Time: 11:00AM – 3:30PM
Location: Clear Creek County
Tuesday on the Middle Fork of the South Platte River was a deeply humbling experience. I stayed in a motel in Salida to be close to my fishing destination, and then I wasted one of the dwindling mild fall days on a stream that was extremely low and that contained very skittish fish. I needed a bounce back experience on Thursday, but what were my options? After completing the nearly three hour drive to Salida and back on Monday and Tuesday I was not in the mood for another long trip, so that ruled out Eleven Mile Canyon; a destination that I had been considering for some time. I checked the new DWR graphs for the front range streams. The Cache la Poudre was running extremely low as was the North Fork of St. Vrain Creek, so I ruled them out. The Big Thompson retained flows in the 116 CFS range, and that is actually higher than I prefer. South Boulder Creek below Gross Reservoir displayed flows of 108 CFS. This is another example of a tail water with unseasonably high flows; however, it was within my desired range. It was a possibility. Next I checked Clear Creek, and flows were on the low side, but I decided to give it a try, as the cold narrow canyon would soon be out of play. South Boulder Creek involved a fairly strenuous hike, and after my back to back outings early in the week, I desired a more restful day.
I arrived at my targeted pullout by 10:30AM, and after assembling my Orvis Access four weight I climbed into my waders and completed a .3 mile hike to the creek. The air temperature was 59 degrees, so I donned my light fleece hoodie, and I was mostly comfortable throughout my time on the stream. The creek was, indeed, running quite low; and I instantly had visions of a replay of Tuesday. I banked on the higher gradient and, thus, faster water creating more spots where fish could hide from predators, but I recognized the need for extreme stealth.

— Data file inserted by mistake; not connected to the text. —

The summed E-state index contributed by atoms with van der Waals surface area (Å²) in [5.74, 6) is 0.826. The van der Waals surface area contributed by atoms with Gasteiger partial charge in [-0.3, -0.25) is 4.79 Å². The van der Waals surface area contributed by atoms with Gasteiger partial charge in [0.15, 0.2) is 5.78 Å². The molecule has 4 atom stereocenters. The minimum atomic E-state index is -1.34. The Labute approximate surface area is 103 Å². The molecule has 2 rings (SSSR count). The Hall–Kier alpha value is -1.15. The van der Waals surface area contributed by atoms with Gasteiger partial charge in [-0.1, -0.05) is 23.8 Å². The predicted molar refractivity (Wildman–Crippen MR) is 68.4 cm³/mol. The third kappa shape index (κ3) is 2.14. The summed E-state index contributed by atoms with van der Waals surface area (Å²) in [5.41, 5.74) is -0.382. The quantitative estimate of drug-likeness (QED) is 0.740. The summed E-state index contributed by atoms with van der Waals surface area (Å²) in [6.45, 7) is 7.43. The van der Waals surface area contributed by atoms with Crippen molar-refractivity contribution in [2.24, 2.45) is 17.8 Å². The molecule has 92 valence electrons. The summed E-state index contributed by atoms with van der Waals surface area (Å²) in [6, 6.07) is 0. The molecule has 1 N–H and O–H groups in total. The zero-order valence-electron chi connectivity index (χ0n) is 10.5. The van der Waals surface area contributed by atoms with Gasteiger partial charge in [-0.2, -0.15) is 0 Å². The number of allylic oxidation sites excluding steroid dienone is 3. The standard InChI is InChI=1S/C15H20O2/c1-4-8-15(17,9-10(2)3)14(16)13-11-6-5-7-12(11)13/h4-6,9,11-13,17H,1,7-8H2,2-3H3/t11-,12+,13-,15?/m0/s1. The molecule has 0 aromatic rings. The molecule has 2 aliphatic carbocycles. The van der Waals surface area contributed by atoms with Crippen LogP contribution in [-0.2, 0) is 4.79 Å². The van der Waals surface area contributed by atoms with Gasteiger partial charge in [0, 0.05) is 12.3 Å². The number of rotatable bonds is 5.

I began with a peacock hippie stomper trailing a size 18 beadhead pheasant tail nymph, and I approached a gorgeous little tailrace below a natural log dam. I flicked an abundant quantity of casts to the white foam area created by the small waterfalls and allowed the hopper/dropper to drift five feet, and finally on the eighth cast a small cutthroat trout nipped the stomper. Unlike Tuesday I was on the scoreboard early. I was not ready to call Thursday a comeback, and I was correct in exercising caution.
I quickly moved upstream, but at least thirty minutes elapsed before another small cutty smacked the hippie stomper. I landed number two in spite of a relatively tentative strike, and throughout this time quite a few refusals to the hippie stomper were sprinkled into the mix. I covered quite a bit of stream, and very few prime spots presented themselves, so it was unclear, whether I presented the wrong flies or whether the creek was sparsely populated in this stretch.
I decided to change out the trailing nymph and swapped the pheasant tail for a size 20 classic RS2. The move paid off somewhat, as I landed a pair of cutthroats that chomped the small RS2, but this was in spite of prospecting some very attractive locales with no interest from the resident trout. It was around this time that I began to observe quite a few scattering fish either from my clumsy approach or the plop of the hippie stomper and nymph. I concluded that a lighter presentation would be more effective, and I switched to a pale olive stimulator. The heavily hackled size 14 was ignored, and in a location where I sighted several fish I cycled through a parachute ant, Jake’s gulp beetle, and bionic ant. None of these offerings generated any interest, so I returned to the hippie stomper, and I reprised the RS2.